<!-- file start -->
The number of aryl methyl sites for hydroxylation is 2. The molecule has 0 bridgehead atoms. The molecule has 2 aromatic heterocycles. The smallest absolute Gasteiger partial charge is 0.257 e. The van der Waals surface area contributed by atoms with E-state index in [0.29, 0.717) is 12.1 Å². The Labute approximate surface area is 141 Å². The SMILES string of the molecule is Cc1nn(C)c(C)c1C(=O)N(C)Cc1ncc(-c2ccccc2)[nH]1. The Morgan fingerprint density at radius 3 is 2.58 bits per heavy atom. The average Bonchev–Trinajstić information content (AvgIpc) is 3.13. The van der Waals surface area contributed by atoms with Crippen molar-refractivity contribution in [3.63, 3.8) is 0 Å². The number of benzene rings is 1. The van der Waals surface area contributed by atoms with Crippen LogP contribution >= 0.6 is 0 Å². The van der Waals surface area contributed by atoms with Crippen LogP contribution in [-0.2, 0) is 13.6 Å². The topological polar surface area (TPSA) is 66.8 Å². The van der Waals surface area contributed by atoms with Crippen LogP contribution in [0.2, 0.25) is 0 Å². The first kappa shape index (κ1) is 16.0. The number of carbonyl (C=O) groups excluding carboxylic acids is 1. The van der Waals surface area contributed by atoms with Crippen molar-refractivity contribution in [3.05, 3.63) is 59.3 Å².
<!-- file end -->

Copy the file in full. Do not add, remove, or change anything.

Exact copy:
The number of aryl methyl sites for hydroxylation is 2. The molecule has 0 bridgehead atoms. The molecule has 2 aromatic heterocycles. The smallest absolute Gasteiger partial charge is 0.257 e. The van der Waals surface area contributed by atoms with E-state index in [0.29, 0.717) is 12.1 Å². The Labute approximate surface area is 141 Å². The SMILES string of the molecule is Cc1nn(C)c(C)c1C(=O)N(C)Cc1ncc(-c2ccccc2)[nH]1. The Morgan fingerprint density at radius 3 is 2.58 bits per heavy atom. The average Bonchev–Trinajstić information content (AvgIpc) is 3.13. The van der Waals surface area contributed by atoms with Crippen molar-refractivity contribution in [3.63, 3.8) is 0 Å². The number of benzene rings is 1. The van der Waals surface area contributed by atoms with Crippen LogP contribution >= 0.6 is 0 Å². The van der Waals surface area contributed by atoms with Crippen LogP contribution in [-0.2, 0) is 13.6 Å². The topological polar surface area (TPSA) is 66.8 Å². The van der Waals surface area contributed by atoms with Crippen LogP contribution in [0.2, 0.25) is 0 Å². The first kappa shape index (κ1) is 16.0. The number of carbonyl (C=O) groups excluding carboxylic acids is 1. The van der Waals surface area contributed by atoms with Crippen molar-refractivity contribution in [3.05, 3.63) is 59.3 Å².